Technology has played a key role in improving our understanding of fitness and there are now many ways you can utilise technology to keep you fit. Many people who enjoy jogging or walking will find that an MP3 Music player is the perfect accompaniment on their training, while if you prefer to exercise at home, you can use games consoles, such as the Wii, Xbox 360 and PlayStation 3 to help improve fitness levels thanks to a wide number of different interactive games that will get you up and about.

The development of specialist equipment at the gym, such as treadmills and cross trainers will also help you not just get fitter, but target specific exercises aimed at improving a certain type of your health. For example, one program on the cross trainer may help you lose weight, another will help you improve your muscular endurance. Another way to get fit is with a type of self defense or martial arts (not MMA) called Krav Maga and if you live in Southern California, it's easy to find a great Krav Maga San Diego school for this type of Israeli-originating fighting style.


In terms of diet, the crucial thing to stay fit in this technological age is to understand that a typical ‘western’ diet is high in saturated fats and sugars and these are the fitness wreckers that can stymie even the best fitness program.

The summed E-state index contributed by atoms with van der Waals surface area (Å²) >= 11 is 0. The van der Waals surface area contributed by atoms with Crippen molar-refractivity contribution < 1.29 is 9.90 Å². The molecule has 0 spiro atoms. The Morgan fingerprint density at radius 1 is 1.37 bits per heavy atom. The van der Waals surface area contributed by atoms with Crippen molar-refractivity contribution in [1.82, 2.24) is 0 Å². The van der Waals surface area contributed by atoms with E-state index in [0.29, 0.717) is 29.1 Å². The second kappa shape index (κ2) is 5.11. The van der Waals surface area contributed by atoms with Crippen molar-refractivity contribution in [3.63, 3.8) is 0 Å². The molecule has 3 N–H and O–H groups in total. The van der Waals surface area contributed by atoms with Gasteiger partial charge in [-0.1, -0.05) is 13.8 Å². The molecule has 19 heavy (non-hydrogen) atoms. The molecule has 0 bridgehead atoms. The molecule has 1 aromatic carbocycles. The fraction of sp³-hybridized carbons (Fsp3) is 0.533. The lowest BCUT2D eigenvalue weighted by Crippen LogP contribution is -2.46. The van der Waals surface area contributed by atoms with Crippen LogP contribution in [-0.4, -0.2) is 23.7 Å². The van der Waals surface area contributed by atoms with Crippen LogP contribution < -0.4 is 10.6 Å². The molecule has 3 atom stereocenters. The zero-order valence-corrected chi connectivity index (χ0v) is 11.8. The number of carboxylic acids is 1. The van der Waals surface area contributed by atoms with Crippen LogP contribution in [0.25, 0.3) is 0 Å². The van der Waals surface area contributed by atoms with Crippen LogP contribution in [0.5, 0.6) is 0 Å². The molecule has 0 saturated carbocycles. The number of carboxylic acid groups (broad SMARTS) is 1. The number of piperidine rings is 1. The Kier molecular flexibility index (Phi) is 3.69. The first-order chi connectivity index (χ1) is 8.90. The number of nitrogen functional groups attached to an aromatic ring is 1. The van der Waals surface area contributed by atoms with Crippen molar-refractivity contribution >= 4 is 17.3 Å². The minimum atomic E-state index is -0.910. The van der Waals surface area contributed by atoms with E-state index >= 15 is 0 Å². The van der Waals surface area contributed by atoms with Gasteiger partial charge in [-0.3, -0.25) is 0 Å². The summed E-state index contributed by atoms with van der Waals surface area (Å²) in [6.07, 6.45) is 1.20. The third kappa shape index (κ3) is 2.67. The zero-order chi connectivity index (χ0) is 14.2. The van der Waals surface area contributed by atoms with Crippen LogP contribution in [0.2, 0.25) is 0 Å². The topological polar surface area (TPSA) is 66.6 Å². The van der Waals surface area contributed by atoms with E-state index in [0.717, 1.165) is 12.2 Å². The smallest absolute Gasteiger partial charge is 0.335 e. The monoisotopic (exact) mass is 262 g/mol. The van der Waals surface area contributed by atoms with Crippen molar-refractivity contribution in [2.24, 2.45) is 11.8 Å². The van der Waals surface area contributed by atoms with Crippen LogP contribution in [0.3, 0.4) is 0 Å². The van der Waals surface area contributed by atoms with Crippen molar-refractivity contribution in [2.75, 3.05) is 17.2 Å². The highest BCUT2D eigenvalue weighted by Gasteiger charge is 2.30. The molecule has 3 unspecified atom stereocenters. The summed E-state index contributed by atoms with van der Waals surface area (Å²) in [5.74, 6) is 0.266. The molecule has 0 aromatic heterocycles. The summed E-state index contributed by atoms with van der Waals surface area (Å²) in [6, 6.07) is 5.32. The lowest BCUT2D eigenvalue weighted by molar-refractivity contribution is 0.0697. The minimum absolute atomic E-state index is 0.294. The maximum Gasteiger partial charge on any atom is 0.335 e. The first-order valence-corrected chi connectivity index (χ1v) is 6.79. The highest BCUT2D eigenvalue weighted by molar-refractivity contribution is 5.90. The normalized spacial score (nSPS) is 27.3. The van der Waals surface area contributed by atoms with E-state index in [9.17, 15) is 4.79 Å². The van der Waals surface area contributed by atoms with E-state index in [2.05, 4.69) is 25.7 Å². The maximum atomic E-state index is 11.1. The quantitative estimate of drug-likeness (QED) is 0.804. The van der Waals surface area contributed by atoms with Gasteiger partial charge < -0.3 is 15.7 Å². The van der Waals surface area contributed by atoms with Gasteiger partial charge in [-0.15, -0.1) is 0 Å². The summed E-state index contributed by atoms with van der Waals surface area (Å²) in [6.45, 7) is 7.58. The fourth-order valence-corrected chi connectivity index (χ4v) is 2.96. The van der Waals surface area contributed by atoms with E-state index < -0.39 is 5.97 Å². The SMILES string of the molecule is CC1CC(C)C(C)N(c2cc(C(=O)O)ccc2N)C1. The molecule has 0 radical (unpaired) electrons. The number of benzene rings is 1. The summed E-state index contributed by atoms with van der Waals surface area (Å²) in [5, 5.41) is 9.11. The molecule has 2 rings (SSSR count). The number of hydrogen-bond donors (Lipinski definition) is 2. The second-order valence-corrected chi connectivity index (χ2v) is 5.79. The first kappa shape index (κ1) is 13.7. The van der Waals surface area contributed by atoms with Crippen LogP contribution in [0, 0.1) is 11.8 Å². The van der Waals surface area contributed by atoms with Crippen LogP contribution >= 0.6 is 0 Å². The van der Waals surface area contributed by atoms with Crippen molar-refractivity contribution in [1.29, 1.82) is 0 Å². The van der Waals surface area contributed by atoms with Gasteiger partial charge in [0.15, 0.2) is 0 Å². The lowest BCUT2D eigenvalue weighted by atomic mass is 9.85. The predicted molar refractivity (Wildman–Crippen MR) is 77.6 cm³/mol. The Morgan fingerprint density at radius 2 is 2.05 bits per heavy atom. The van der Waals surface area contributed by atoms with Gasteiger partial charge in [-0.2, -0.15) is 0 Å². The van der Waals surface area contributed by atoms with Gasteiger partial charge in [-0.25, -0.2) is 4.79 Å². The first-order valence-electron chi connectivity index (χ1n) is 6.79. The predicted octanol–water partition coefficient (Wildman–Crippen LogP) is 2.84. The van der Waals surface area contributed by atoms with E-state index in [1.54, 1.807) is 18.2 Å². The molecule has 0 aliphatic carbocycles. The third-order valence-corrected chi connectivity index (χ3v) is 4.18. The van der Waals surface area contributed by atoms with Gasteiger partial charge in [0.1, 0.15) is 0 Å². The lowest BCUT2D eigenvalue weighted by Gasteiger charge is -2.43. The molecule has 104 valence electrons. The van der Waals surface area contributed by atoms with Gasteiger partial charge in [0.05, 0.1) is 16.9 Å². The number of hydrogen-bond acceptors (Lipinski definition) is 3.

You can and must supplement the work you do at work, at home or at the gym by eating a healthy diet, cutting down on the sweet, sugary and fatty processed foods, and eating foods that are lower in these poor nutrients, but which contain more of the nutrients, vitamins and minerals the body needs to work faster and harder for longer (read a range of yeastrol here).


Another key change to make when trying to stay healthy in the technological age is to your lifestyle. In an age when everything is focused on not having to get up and about, it is important you readjust your thinking to do the opposite.

Don’t take the car on the trip to the shops, walk. Don’t take the elevator or escalator if there are steps you can easily walk up. Swap that late night glass of wine and biscuit with cheese for something healthier. Don’t play a computer game that requires no motion other than your fingers, fire up the Wii and get friends and family involved in a more active, energetic game. Incidentally, if you are getting serious about your health and, for example, are determined to quit smoking, you should read this outstanding on electronic cigarettes.


Last, but by no means any less important than any of the other items on this list, is attitude. Your attitude will determine whether you can stay fit and healthy in the technological age. The truth of the matter is, it isn’t technology, work, life or diet that makes you unhealthy, it is your attitude towards them that combines the factors into either a positive healthy issue, or a negative unhealthy one.

Improving your attitude, changing your habits and making the effort to use technology to help you work effectively and efficiently for longer, rather than as a means to avoid doing work and taking the easy option, can bring about the lifelong positive change you want for your health in the new digital age.